|Posted on Tuesday, April 15, 2003 - 07:40 pm: ||
In a word, yes. The use of applied forensic sciences, especially fingerprints and tool marks can confirm that a specific person had intimate contact with a certain painting, other art object or antique. The variety and types of contact will lead to the artist. As in all scientific examinations, the quality of the evidence is the key, and the more of it there is, the better. Secondary marks also help, such as distinctive clip marks on antique photo negatives. These combine with latent fingerprints, and anything which can disclose DNA among the provenance documents.
Handwriting examinations, especially of signatures, cannot be as definite as fingerprints and toolmarks, because the artistís handwriting can change for a variety of reasons, unlike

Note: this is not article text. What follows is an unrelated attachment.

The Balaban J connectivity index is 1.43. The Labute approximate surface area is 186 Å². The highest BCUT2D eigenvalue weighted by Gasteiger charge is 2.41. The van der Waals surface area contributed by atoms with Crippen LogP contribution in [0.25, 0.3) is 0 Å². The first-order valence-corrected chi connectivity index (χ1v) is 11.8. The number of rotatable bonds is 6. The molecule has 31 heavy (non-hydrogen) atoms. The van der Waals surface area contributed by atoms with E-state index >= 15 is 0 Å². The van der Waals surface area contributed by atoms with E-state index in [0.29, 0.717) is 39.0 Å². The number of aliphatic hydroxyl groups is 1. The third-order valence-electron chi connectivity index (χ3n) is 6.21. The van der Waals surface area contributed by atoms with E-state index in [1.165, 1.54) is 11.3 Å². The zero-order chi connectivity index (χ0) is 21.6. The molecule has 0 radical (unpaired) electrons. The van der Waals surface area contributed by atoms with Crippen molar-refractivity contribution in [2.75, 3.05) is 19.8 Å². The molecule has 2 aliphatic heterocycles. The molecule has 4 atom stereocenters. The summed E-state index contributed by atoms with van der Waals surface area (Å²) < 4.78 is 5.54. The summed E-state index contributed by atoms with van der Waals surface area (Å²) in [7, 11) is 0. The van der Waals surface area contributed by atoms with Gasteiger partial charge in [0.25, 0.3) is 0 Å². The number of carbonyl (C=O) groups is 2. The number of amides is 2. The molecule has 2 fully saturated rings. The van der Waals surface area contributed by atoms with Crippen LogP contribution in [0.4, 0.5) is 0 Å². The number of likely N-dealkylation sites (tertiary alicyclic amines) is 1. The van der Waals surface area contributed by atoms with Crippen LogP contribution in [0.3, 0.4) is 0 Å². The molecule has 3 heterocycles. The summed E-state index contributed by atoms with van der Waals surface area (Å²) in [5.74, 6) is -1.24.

The conclusive study comes from the pattern of all the pieces/documents associated with an
artwork. The more the better. Check ART, Ltd, which is devoted to just such art identification and registration, at www.ArtIDentification.com.
|Posted on Tuesday, April 15, 2003 - 01:31 am: ||
I would like to know whether the genuineness or authenticity of a painting or a work of art can be examined and established on the basis of finger prints marks left by the artists while painting/creating the work of art. Or are there any other ways besides the signature verification by an handwriting expert, such as DNA investigation etc. to find out the authenticity of a painting. If yes, then which institutions and organisations can be contacted for that.